A lot of people talk about the space between 3rd and 4th... yea, it's there. IF you've got the 18 tooth primary gear it puts the shift points closer to being convenient with todays speed limits. Otherwise you'll be wanting to up shift and then lugging in town...The Dan Holmes bushing kit is an improvement. THEY ARE NOT JAPCO AND WILL NEVER SHIFT LIKE ONE.Having said that; after getting the clutch setup and adjusted correctly these things shift like a 1950's farm implement!! Hell - that's part of the fun of it all. It's not really that bad and don't let the 4 speed scare you away from a good deal. It's not really a problem with the design or bike... IT'S THE RIDER!! - Mike 2003 Bullet ES, 23,000 miles, 4 speed LH shift
The five speed is not perfect either. The big gap between first and second is weird. I'm 140 lbs and don't even need 1st on flt roads. But habit puts you there anyway, It must be for sidecar use, or offroad.
greekxj- From new there is a lot of braking in to do... you do the bike and it DOES you. The learning curve is large but these things are very forgiving. I had to relearn everything and simplify what I knew because these things are so simple. It took me a week to comprehend how to set the timing!! I was used to timing cars so I thought there must be more to it....You need to relearn your riding habits to just use the clutch when shifting... not to be used at stop signals while in gear. The cable will quickly stretch a little loosing your clutch adjustment or causing your clutch to over heat and go away. I learned that one my 2nd day out. The first 4 years and 18,000 miles were pretty uneventful. The usual easier breathing exhaust and air filter plus a lot of changing around like different seats, and relocating the coil and battery. I only broke the throttle cable but went ahead and changed the front brake and clutch as I felt they were stretching to much with use. At just over 17,000 miles I had a major shifter problem. While investigating upon removal of the primary I found that the 18 tooth gear on the output shaft was loose. Thinking this may have been causing the chain to get into the LH shift bodge I was hopeful.... NO JOY. I then moved to the right side and found that a ratchet spring in the shifter caused the problem. $3.79 to CMW and I'm back in business. Back to the primary... when reinstalling the alternator stator I found it to have a massive wobble making it almost impossible to center... called "Slam Dunkus" and he confirmed a bent output shaft... I was CRUSHED!! I don't really know how it happened but I have my theories. Anyway I put it back together and rode for another month and a half till winter hit. I made arrangements with SLAM; removed the motor and delivered it to him for the installation of a new output side of the crankshaft. While he had it he had a rod and bush from a new bike upgrade with only about 100 miles on them. I took the rod home and polished it then mailed it back to him. I also had him install new rings although he said mine were within the tolerances. I figured that it wasn't going to be tore down very often so I had him ring it as well. He said that the piston was fine. LOOOng story short- that was over 5,000 miles ago. The gasket that seals the jug and cases is blown... the reason that I mention this is that I have been blowing A LOT of oil out the breather tube. I went thru a LOT of oil last year!! I have read that this can be caused when there is failure to keep negative pressure in the crankase.... or the rings haven't sealed correctly. It runs strong so I can't say but I am going to take it back to Rolla,MO for SLAM to replace the gasket and change the rings again if he deems it necessary. Back to the question; there is a lot of constant adjusting and "Fettling" to be done on these. This is what is called the "Bonding" stage and you will find it quite rewarding! - Mike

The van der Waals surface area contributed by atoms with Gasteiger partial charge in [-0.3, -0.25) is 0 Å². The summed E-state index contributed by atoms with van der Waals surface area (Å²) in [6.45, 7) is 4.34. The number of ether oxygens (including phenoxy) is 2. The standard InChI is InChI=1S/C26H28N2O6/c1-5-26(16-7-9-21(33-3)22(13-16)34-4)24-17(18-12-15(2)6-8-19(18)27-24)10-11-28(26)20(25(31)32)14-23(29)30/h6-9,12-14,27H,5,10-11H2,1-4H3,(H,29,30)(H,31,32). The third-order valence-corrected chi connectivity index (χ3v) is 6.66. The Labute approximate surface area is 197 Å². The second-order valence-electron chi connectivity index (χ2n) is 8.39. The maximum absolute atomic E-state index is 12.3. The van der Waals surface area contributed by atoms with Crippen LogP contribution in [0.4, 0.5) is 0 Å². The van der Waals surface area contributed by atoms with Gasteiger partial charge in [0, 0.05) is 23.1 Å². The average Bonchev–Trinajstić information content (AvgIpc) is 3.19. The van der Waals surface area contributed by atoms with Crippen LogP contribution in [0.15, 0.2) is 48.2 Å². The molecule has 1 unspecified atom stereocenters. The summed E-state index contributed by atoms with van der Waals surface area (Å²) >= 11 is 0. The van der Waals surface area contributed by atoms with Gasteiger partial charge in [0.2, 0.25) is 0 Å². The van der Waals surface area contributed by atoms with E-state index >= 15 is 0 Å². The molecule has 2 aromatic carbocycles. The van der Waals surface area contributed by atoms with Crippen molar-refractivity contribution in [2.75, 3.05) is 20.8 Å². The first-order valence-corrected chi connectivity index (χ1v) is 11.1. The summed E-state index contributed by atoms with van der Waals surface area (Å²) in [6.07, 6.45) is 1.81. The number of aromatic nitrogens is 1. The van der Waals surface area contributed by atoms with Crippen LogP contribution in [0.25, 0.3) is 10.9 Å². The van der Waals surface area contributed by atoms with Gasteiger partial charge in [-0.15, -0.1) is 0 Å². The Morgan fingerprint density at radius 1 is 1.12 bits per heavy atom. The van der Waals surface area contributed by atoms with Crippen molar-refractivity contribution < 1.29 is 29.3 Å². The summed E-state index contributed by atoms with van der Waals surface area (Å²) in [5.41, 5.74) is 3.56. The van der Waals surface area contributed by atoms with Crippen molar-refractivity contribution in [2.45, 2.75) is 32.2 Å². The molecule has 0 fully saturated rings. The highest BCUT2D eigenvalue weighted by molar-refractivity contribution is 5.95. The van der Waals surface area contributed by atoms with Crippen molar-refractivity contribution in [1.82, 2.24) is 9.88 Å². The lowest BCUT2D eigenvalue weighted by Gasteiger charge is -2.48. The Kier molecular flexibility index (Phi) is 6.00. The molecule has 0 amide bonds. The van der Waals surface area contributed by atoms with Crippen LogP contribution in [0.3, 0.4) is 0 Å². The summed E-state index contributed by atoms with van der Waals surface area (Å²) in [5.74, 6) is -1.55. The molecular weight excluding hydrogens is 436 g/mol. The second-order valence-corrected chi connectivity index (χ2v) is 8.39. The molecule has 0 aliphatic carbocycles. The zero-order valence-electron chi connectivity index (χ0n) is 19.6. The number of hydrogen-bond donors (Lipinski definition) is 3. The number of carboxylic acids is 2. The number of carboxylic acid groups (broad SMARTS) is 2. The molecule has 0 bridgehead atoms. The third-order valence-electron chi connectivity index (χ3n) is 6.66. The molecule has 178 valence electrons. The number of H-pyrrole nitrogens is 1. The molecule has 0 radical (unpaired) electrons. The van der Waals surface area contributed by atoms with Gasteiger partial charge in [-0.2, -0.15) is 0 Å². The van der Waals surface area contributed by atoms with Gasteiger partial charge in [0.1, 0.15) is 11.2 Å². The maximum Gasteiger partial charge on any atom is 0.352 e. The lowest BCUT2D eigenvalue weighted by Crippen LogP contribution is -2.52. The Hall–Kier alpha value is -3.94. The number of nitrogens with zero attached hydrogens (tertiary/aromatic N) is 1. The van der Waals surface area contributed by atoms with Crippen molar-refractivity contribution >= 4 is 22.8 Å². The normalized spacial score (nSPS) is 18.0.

Another quick newbie question, what is CMV? I here it often just not sure what it is.Thanks!
Quote from: greekxj on February 01, 2008, 11:21:35 amAnother quick newbie question, what is CMV? I here it often just not sure what it is.Thanks! "CMW"... aka Classic Motor Works... Our Hosts and the importer of Royal Enfields to the USA Click "shop online" at the top of the page to see all the cool stuff they carry!
Thanks Mike! I appreciate the detailed feedback. Thats the stuff i love reading. So what do ya think caused the bent output shaft? It also sounds like your motor was doing well. Besides the shaft being bent do you think you still had some miles left in it? Sounds like it was good. ~~~~~~~~~~~~~~~~~~~~~~~~~~~~~~~~~~~~~~~~I think the bike came to me new with it bent. I have never seized up or or anything like that. This was just the first time I had the alt. off so it was the first time that I tried to center it.... I've also got a slight wobble in my clutch basket.... Still got some miles left in it?? Thats a silly question. Have you heard that these things only last 20,000 miles?? DON'T BELIEVE IT. I've averaged just under5,000 miles a year. I'm gonna put some xtra ones this year to see if I can hit 30,000!The bearings,head, valves and guides were in great shape or he would have worked them as well. Bill "Slam" Dunkus is very thorough. I asked him about different fuel and gas additives and he told me "Don't change a thing, do whatever you're doing". I don't ride it hard, 62 to 65 indicated which is about 58 real world speed. Dan Holmes preached to me about the warm up and I am a believer... I just ride when ever I can - Mike